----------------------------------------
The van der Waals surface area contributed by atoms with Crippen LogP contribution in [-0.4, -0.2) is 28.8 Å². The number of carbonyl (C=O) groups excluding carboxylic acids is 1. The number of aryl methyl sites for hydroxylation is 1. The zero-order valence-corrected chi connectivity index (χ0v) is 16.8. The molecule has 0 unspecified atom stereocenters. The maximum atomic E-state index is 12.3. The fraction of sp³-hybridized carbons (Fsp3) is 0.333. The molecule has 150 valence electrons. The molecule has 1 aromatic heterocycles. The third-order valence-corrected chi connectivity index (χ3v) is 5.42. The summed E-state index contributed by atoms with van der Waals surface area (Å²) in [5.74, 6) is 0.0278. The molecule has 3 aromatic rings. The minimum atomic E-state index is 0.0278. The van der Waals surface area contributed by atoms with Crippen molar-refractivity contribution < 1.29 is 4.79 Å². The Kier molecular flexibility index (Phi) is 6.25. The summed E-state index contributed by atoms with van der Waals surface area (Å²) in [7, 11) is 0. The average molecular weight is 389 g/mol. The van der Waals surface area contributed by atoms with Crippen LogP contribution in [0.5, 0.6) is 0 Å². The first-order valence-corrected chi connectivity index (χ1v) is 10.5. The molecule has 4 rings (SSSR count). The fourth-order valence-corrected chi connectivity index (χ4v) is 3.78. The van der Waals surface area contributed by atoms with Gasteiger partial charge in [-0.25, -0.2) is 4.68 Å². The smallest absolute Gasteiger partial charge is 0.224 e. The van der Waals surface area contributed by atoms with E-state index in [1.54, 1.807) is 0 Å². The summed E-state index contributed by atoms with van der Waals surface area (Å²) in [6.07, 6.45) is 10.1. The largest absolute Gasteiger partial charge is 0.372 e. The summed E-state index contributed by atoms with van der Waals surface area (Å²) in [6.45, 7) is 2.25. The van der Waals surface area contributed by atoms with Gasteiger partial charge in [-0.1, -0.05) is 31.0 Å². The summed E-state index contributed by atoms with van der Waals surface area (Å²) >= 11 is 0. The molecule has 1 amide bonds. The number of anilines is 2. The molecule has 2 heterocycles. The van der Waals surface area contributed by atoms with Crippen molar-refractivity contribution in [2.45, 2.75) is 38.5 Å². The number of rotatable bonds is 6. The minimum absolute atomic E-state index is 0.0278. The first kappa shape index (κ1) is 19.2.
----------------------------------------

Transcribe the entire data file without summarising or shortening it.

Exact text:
The van der Waals surface area contributed by atoms with Crippen LogP contribution in [-0.4, -0.2) is 28.8 Å². The number of carbonyl (C=O) groups excluding carboxylic acids is 1. The number of aryl methyl sites for hydroxylation is 1. The zero-order valence-corrected chi connectivity index (χ0v) is 16.8. The molecule has 0 unspecified atom stereocenters. The maximum atomic E-state index is 12.3. The fraction of sp³-hybridized carbons (Fsp3) is 0.333. The molecule has 150 valence electrons. The molecule has 1 aromatic heterocycles. The third-order valence-corrected chi connectivity index (χ3v) is 5.42. The summed E-state index contributed by atoms with van der Waals surface area (Å²) in [5.74, 6) is 0.0278. The molecule has 3 aromatic rings. The minimum atomic E-state index is 0.0278. The van der Waals surface area contributed by atoms with Crippen molar-refractivity contribution < 1.29 is 4.79 Å². The Kier molecular flexibility index (Phi) is 6.25. The summed E-state index contributed by atoms with van der Waals surface area (Å²) in [7, 11) is 0. The average molecular weight is 389 g/mol. The van der Waals surface area contributed by atoms with Crippen LogP contribution in [0.5, 0.6) is 0 Å². The first-order valence-corrected chi connectivity index (χ1v) is 10.5. The molecule has 4 rings (SSSR count). The fourth-order valence-corrected chi connectivity index (χ4v) is 3.78. The van der Waals surface area contributed by atoms with Gasteiger partial charge in [-0.25, -0.2) is 4.68 Å². The smallest absolute Gasteiger partial charge is 0.224 e. The van der Waals surface area contributed by atoms with E-state index in [1.54, 1.807) is 0 Å². The summed E-state index contributed by atoms with van der Waals surface area (Å²) in [6.07, 6.45) is 10.1. The largest absolute Gasteiger partial charge is 0.372 e. The summed E-state index contributed by atoms with van der Waals surface area (Å²) in [6.45, 7) is 2.25. The van der Waals surface area contributed by atoms with Gasteiger partial charge in [-0.1, -0.05) is 31.0 Å². The summed E-state index contributed by atoms with van der Waals surface area (Å²) >= 11 is 0. The molecule has 1 amide bonds. The number of anilines is 2. The molecule has 2 heterocycles. The van der Waals surface area contributed by atoms with Crippen molar-refractivity contribution in [2.45, 2.75) is 38.5 Å². The number of rotatable bonds is 6. The minimum absolute atomic E-state index is 0.0278. The first kappa shape index (κ1) is 19.2.